If you’re injured in an accident in Ontario, there are a few ways to receive compensation for your injuries.

One is to apply for Statutory Accident Benefits, which are a form of no-fault insurance available under every Ontario auto insurance policy. The second is to pursue damages under third-party liability coverage, which the injured party can claim from the at-fault driver’s insurer.

But what happens if an accident involves an uninsured individual? Though rare, these cases do happen, and it’s important to know where to look for compensation.

Insurance, Injuries, and SABS

The Statutory Accidents Benefits Schedule (SABS) is available to every insured driver in Ontario, regardless of who was at fault in the accident. SABS provides income replacement benefits, benefits for medical rehabilitation, as well as benefits for attendant care.

When both drivers involved in a motor vehicle accident have auto insurance, they can apply for SABS from their respective insurers. If you’re involved in an accident with an uninsured individual, you can still access benefits under SABS from your own insurer.

SABS and the Motor Vehicle Accident Claims Fund

Although it rarely happens, motor vehicle accidents amongst uninsured parties do occur. So, who provides SABS in these cases?

The Ontario Insurance Act sets out the guidelines for the priority of payers under section 268(2), Liability to Pay. According to the Act, the entity liable for providing SABS is:

  1. …”The insurer of an automobile in respect of which the occupant is an insured,
  2. if recovery is unavailable under subparagraph i, the occupant has recourse against the insurer of the automobile in which he or she was an occupant,
  3. if recovery is unavailable under subparagraph i or ii, the occupant has recourse against the insurer of any other automobile involved in the incident from which the entitlement to statutory accident benefits arose,
  4. if recovery is unavailable under subparagraph i, ii or iii, the occupant has recourse against the Motor Vehicle Accident Claims Fund.”

The payer of last resort in a case where no insurer is responsible for the claimant’s SABS is the Motor Vehicle Accident Claims Fund (MVACF). This Fund was established in the 1960s in order to provide a safety net for individuals injured in motor vehicle accidents when no other insurance coverage is available.

Third-Party Liability and the Motor Vehicle Accident Claims Fund

The MVACF will not only provide SABS but also compensation for property damage and personal injury. When someone is injured in a motor vehicle accident and that accident was the fault of another driver, the injured party can pursue a lawsuit for compensation.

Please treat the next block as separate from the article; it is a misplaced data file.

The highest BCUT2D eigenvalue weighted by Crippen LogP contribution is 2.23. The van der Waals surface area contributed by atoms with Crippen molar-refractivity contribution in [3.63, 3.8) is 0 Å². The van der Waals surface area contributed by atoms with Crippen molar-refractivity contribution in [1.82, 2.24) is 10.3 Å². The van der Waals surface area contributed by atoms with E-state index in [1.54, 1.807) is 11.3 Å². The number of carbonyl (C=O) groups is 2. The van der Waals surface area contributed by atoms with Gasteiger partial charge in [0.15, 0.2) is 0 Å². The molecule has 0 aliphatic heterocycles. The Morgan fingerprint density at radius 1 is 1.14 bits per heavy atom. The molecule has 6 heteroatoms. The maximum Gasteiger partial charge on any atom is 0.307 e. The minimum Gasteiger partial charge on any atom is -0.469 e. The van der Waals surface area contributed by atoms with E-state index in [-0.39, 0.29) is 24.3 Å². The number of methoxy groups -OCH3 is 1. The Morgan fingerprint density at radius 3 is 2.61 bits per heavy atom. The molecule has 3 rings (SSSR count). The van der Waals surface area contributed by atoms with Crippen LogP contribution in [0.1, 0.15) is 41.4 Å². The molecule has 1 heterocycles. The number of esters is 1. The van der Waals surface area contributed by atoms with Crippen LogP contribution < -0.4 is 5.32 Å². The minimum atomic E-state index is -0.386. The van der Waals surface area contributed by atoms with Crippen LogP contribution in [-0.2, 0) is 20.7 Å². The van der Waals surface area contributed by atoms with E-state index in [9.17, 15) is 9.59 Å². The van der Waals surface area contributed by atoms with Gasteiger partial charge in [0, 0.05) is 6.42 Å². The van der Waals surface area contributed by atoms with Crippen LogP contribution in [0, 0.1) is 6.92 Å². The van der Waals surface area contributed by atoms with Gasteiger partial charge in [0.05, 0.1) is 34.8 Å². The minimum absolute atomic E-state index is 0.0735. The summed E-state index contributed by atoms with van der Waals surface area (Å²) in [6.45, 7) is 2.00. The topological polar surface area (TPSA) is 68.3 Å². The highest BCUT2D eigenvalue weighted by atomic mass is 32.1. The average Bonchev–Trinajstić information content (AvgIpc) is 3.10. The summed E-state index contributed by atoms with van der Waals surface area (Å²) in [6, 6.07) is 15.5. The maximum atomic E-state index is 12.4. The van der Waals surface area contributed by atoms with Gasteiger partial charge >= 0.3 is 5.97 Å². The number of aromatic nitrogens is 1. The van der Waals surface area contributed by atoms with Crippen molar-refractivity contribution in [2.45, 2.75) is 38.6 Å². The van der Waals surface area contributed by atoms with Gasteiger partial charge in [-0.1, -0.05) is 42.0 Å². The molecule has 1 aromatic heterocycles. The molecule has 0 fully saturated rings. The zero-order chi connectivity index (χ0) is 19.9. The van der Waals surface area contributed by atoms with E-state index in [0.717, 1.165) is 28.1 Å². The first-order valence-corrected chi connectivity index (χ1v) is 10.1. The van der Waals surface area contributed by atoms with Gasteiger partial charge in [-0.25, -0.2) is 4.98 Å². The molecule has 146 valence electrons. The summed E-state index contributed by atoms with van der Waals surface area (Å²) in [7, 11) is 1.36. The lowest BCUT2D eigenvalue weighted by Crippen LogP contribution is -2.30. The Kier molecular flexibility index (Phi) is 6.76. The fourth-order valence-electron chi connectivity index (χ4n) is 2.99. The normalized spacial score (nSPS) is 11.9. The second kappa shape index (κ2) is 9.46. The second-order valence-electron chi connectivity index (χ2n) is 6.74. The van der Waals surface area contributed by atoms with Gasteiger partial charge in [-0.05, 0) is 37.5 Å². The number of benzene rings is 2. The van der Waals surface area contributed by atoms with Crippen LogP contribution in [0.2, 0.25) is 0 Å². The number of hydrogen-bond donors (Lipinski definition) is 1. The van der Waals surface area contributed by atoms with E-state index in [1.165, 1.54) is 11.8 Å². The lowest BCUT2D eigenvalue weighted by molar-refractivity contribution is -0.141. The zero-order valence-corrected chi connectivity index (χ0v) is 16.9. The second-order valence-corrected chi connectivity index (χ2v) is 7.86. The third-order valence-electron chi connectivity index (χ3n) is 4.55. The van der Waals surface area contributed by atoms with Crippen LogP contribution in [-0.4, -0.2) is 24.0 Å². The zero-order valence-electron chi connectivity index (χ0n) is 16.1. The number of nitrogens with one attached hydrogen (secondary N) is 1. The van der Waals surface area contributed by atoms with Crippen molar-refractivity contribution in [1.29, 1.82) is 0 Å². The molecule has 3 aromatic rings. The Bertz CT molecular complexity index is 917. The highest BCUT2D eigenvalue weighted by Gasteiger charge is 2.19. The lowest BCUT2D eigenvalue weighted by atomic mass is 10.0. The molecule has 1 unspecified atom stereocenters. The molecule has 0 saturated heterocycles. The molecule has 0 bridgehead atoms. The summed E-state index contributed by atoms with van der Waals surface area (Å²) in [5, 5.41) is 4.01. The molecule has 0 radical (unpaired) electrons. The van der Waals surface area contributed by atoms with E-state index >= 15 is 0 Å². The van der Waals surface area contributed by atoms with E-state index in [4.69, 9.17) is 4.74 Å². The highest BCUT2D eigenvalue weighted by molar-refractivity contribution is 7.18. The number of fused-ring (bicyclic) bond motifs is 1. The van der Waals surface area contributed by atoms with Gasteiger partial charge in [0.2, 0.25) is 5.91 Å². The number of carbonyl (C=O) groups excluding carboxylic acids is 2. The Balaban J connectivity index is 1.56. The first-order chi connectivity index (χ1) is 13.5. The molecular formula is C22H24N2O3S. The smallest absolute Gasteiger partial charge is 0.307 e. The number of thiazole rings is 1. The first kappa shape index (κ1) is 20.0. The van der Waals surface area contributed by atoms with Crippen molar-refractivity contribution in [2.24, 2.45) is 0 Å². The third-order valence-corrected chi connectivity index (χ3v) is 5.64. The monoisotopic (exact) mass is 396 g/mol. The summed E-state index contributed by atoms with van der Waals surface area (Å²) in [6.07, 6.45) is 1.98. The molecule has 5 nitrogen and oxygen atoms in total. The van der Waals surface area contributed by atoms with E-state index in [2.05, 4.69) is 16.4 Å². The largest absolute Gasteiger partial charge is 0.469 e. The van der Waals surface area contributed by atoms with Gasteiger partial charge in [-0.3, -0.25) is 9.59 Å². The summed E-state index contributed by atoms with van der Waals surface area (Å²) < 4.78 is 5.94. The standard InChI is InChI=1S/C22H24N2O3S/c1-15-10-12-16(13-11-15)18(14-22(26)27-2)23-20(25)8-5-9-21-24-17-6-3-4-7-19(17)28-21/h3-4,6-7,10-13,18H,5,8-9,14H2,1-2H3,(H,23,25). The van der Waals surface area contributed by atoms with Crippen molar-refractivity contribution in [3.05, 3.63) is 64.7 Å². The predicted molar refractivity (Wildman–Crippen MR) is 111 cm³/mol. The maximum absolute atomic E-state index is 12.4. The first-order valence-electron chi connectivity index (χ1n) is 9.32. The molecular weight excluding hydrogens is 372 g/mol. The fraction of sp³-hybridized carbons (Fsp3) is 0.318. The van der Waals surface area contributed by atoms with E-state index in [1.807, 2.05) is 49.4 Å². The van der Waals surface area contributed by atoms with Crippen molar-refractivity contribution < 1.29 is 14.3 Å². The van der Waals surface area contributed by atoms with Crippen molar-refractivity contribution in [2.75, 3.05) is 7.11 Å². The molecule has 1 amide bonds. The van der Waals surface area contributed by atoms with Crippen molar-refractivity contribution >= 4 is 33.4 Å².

When the at-fault driver has insurance, that lawsuit is pursued through the third-party liability coverage of their insurance policy. However, if the at-fault driver does not have insurance, the injured party can seek compensation through the MVACF.

Compensation for property damages from the MVACF is limited to $10,000 per uninsured vehicle, per accident. For personal injuries, the MVACF can provide non-pecuniary and pecuniary damages up to $200,000 per uninsured vehicle, per accident.

How to Apply

In order to apply to the MVACF for SABS or for third-party liability, the claimant must be a resident of Ontario and the accident must have occurred in Ontario. Beyond that, the application processes for both SABS and third-liability are discussed below.

MVACF SABS Application

A claimant must provide a completed OCF-1 form to the MVACF. This is the Application for Accident Benefits. In addition, the MVACF requires a signed consent form, a completed Form 3, a police report regarding the details of the accident, as well as a letter confirming that they are not a named insured as a spouse or dependent.

Third-Party Liability

For property damage claims of $3,000 or less, a claimant must provide an Application for Payment Under Section 4, a police report regarding the details of the accident, an estimate of damages or a repair invoice, as well as a consent form.

If the property damage is more than $3,000, or if the claimant is filing a personal injury claim, a lawsuit must be pursued. This lawsuit will be against the other driver if their identity is known. If their identity is not known, then the lawsuit is filed against the Ontario Superintendent of Financial Services.

Involved in an Accident with an Uninsured Individual?

Ontario law provides a safety net for individuals involved in accidents with uninsured individuals. In these cases, the Motor Vehicle Accident Claims Fund can provide SABS, property damage compensation, and compensation for personal injuries.

The application process for compensation through the MVACF is complicated and one missed step can result in a delay in payments. For this reason, it’s imperative that individuals injured in an accident with an uninsured individual speak with a legal professional.

Sharma Law has experience with these cases and will see your claims through until you receive payment. Contact us today to begin the claims process through the MVACF.